What Does "not a novice ride " mean to you ?

tubby1

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Really title says it all. I'm currently searching for a new horse. I am reasonably competent but initially nervous rider. If I see " not a novice ride " I assume it means it bucks or rears & can be naughty. I was interested in what other people's opinions are on this statement .
 

vanrim

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I am a fairly experienced rider and have trained dressage horses to prix st george level but not a novice ride to me means STEER WELL CLEAR!
 

shadeofshyness

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It's very open to interpretation. I almost always assume it means that the horse may buck, spook, be challenging, etc. But it can also mean that they simply need a competent rider, otherwise they will take advantage - but with the right rider can be a brilliant horse. Generally if you can be nervous, I'd say to avoid these adverts as there are plenty of great horses out there who would be more suitable. But I suppose if one sounds 100% in all other ways it may be worth messaging the seller just to see what they mean by it. For example it may mean they get strong when going xc, but you have no intention of ever doing that so it wouldn't matter (perhaps not the best hypothetical example but you get my drift!)
 

PollyP99

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It can mean the owner doesn't wants sell to a novice home, many I've seen say things like can be strong therefore not a novice ride, which is not a maniac just enthusiastic in my book!
 

risky business

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To me a novice ride means you could put someone on that horse that has no experience and be a kick along and if more experienced could step up a gear.

So saying 'not a novice ride' doesn't mean they are a nutter. Horses can not be suitable for a novice and not be some raging lunatic. I'd assume it was responsive, enthusiastic and not a kick along.

Wouldn't put me off at all looking at a horse if it stated that in the advert you'd soon see upon it being ridden if it was a loony.
 
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MuddyTB

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I disagree a bit with many of the above posts. I would likely put "not a novice ride" on an ad for my boy if I ever sold, but only because he is a TB and can be strong and spook occasionally. He does nothing bad, but I would use that phrase to try and deter complete beginners.

That said if you are a bit nervous you are probably best avoiding such ads as there's nothing worse than getting your confidence knocked on the wrong horse.
 

RunToEarth

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It means no novices or overinflated egos.

I've had a few "not novice rides" who have panned out to be extremely straightforward but not suitable for my grandmother or four year old niece.
 

WelshD

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I'd expect the horse to be forward going, maybe the odd shy and not that forgiving of a novice error.

I do think its one of those situations where you need to ask for more details and take their answers in context, you do run the risk of putting them off so I'd get in some detail about your abilities first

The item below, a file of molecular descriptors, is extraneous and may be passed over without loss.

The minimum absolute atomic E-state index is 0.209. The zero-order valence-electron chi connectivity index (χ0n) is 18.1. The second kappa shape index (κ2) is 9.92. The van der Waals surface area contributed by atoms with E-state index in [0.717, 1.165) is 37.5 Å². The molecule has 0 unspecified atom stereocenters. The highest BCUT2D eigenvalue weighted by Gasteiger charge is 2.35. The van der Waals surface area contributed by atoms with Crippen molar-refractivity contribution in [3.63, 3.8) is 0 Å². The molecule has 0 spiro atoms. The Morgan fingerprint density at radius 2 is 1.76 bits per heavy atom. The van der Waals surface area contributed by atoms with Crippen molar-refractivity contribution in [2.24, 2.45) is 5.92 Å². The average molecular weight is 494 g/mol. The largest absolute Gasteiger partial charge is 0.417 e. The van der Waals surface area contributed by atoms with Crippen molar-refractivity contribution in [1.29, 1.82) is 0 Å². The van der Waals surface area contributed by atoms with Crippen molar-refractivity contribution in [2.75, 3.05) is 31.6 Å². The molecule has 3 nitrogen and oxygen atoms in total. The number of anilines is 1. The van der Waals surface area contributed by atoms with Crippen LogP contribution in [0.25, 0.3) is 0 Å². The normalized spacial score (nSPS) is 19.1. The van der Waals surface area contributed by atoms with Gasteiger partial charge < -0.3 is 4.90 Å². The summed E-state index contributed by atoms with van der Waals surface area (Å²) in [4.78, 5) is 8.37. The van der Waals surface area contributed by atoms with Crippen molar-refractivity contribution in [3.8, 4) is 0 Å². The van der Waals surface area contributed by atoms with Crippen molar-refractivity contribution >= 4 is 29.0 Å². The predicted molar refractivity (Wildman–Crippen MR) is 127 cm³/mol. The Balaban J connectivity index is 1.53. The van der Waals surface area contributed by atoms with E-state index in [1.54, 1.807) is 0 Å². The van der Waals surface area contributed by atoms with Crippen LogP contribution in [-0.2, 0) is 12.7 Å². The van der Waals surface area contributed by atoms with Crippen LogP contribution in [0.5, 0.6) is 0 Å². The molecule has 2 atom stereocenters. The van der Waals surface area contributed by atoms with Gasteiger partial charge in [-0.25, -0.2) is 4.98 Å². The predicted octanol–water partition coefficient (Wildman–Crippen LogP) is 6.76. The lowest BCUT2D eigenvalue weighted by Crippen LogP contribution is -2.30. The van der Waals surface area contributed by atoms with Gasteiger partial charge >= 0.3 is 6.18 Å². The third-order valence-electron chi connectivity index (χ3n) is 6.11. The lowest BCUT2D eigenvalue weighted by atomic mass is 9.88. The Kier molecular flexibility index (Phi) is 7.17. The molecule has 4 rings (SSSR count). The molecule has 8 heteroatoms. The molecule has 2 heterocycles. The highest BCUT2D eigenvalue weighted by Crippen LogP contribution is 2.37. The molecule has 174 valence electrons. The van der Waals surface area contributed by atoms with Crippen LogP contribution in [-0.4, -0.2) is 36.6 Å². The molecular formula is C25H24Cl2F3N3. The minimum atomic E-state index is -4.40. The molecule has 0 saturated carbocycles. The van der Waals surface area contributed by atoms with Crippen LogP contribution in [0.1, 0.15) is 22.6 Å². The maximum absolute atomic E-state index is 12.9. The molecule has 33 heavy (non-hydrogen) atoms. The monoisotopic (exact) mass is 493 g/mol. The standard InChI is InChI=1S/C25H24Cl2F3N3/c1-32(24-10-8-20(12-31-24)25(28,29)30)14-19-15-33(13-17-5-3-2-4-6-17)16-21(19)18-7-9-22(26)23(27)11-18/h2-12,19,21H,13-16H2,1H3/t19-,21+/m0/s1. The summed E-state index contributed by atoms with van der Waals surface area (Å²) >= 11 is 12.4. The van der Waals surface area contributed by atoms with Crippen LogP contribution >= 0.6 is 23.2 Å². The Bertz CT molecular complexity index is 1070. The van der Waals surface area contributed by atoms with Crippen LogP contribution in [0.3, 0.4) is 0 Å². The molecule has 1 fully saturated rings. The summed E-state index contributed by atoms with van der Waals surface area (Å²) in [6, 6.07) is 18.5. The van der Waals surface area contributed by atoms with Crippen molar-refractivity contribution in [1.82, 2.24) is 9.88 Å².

LadyRascasse

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My horse doesn't buck, rear, bolt, nap etc on very rare occasions he will spook but I haven't ridden a horse who doesn't! You could put a novice on him as a one off but he would seriously take the mick if he went to a novice home. To me a novice ride would be a horse that would put up with mistakes and not try and take the mick. Few and far between imo
 

leflynn

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To me a novice ride means you could put someone on that horse that has no experience and be a kick along and if more experienced could step up a gear.

So saying 'not a novice ride' doesn't mean they are a nutter. Horses can not be suitable for a novice and not be some raging lunatic. I'd assume it was responsive, enthusiastic and not a kick along.

Wouldn't put me off at all looking at a horse if it stated that in the advert you'd soon see upon it being ridden if it was a loony.
This pretty much, plus I'd always ask why it was classed as a not a novice ride and go from there, it can sometimes be down to the owner why they are described that way too :)
 

gembear

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I get confused by these too OP.

I currently ride a welsh d, although he isn't owned by me. I recently started doing unaff dressage, and we've been doing quite well. Starting having jumping lessons again. I've been riding for two years now, with a lesson probably once a week or every couple of weeks.

I still consider myself a novice rider.

I always have the odd look at what's for sale, and see pretty much everything says "not for a novice" or the odd "happy plod for a beginner". I'm dreading looking for my own one day, as it seems impossible to find something inbetween!
 

L&M

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I would describe both of mine as 'not a novice ride' but for very different reasons!

Cob 1 - an absolute gent 99% of the time, but can be sensitive and throw in an occasional buck when excited

Cob 2 - rising 6yrs, can be fizzy and spooky, but mainly age related

'not a novice ride' would not put me off - to me it means that it is not a kick along plod that you can put your child/granny/inexperienced rider on etc. It doesn't say to me 'nutter'.....but I would always ask why it is not one before I got on!
 

Myhorseeatsmoney

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I would stay clear if you are not a confident rider. I have learnt though that if you are worried a horse will pick up on that instantly and the situation can deteriorate very quickly. When I ride a green horse I try to be really confident and remember vividly riding a 16.3hh green thoroughbred down a country lane and seeing a herd of bullocks starting to run towards us in the field next to us, so I trotted him on whilst talking absolute rubbish to him and he was as good as gold. I haven't got a clue what I said and I had felt physically sick for a couple of seconds.
 

saddlesore

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To me it means nutter!! I would never go and view a horse that said that in the advert HOWEVER I have owned horses that definitely weren't novice rides! Bit of a minefield tbh but I read it as something of a warning :p
 

webble

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I'd expect the horse to be forward going, maybe the odd shy and not that forgiving of a novice error.